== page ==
Characterization of lead halide perovskite solar cells and materials by Electron Paramagnetic Resonance Spectroscopy
Shipra Prakash a, Byeong Jo Kim b, Anuja Vijayan b, Malin Johansson b, Gerrit Boschloo b, Fikret Mamedov a
a Molecular Biomimetics, Department of Chemistry – Ångström Laboratory, Uppsala University, 75120 Uppsala, Sweden
b Physical Chemistry, Department of Chemistry – Ångström Laboratory, 752 36 Uppsala, Suecia, Sweden
International Conference on Hybrid and Organic Photovoltaics
Proceedings of International Conference on Hybrid and Organic Photovoltaics (HOPV22)
València, Spain, 2022 May 19th - 25th
Organizers: Pablo Docampo, Eva Unger and Elizabeth Gibson
Poster, Shipra Prakash, 280
Publication date: 20th April 2022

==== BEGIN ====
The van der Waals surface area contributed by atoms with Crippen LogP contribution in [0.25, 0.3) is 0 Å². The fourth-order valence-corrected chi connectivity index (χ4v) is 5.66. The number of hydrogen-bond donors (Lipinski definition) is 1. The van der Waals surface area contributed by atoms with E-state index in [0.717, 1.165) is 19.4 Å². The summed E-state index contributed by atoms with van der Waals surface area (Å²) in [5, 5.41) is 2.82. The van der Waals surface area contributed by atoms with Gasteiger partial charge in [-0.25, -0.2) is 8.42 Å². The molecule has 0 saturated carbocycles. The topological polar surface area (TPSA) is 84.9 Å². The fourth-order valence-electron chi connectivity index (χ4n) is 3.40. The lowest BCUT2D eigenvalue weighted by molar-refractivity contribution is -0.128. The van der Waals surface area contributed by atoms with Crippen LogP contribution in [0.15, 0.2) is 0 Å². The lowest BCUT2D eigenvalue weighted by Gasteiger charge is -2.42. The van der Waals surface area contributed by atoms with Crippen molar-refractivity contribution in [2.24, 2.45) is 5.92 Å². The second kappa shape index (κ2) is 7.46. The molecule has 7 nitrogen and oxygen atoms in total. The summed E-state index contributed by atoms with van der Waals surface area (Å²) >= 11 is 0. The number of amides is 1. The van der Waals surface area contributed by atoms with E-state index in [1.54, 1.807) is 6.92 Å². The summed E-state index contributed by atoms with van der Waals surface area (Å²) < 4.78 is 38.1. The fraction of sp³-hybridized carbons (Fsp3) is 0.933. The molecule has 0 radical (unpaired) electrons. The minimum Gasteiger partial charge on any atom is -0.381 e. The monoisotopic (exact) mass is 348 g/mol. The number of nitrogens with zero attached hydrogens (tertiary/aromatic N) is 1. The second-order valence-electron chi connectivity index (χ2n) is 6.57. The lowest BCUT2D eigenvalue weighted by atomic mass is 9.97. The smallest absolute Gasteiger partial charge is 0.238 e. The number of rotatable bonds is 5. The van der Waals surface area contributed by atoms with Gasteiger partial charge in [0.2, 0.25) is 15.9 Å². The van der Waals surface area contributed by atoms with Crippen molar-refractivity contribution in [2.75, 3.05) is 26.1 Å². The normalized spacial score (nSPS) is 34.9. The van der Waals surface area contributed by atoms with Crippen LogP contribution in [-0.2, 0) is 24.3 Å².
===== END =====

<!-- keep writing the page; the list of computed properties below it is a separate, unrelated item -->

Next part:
Lead halide perovskites, solar cell materials with drastically improved solar conversion efficiency are emerging as a feasible alternative for traditional solar cells in the recent decade. However, lead halide perovskites are unstable and degrade when exposed to moisture, high temperatures, oxygen and UV light. In addition, impurities and defects centers produced during fabrication can also reduce the conversion efficiency in these materials. It is therefore essential to characterize impurities, formation of defect centers, degradation pathways and degradation products. Knowledge about the genesis and structure of defect states and degradation mechanisms can optimize and further improve the efficiency and stability of the solar cells. Defect states n perovskitebased solar cells are often paramagnetic through electrically-, optically-, or structurally-induced processes, e.g. charge separation or photo-induced charge transfer. Electron Paramagnetic Resonance (EPR) spectroscopy is thus the method of choice to investigate the electronic structure and location of defect sates in perovskite solar cells. In the present work, EPR spectroscopy has been performed on MAPbI3 based solar cell materials. A series of MAPbI3 thin films on a polymer (PEN/ITO) substrate were prepared. The build-up and decay of the light induced EPR signal in these films was measured over a few hours. EPR signals were also measured in MAPbI3 films that were made with and without spiro-OMeTAD as the hole transport material. EPR signals have been assigned to the holes (SPIRO•+, Pb3+) formed in the films and the amount of hole carriers were estimated in all the samples. A comparison of EPR measurements on MAPbI3 crystals to MAPbI3 thin films is also presented. The results show that EPR spectroscopy is a powerful tool in characterizing perovskite solar cells at the electronic level.

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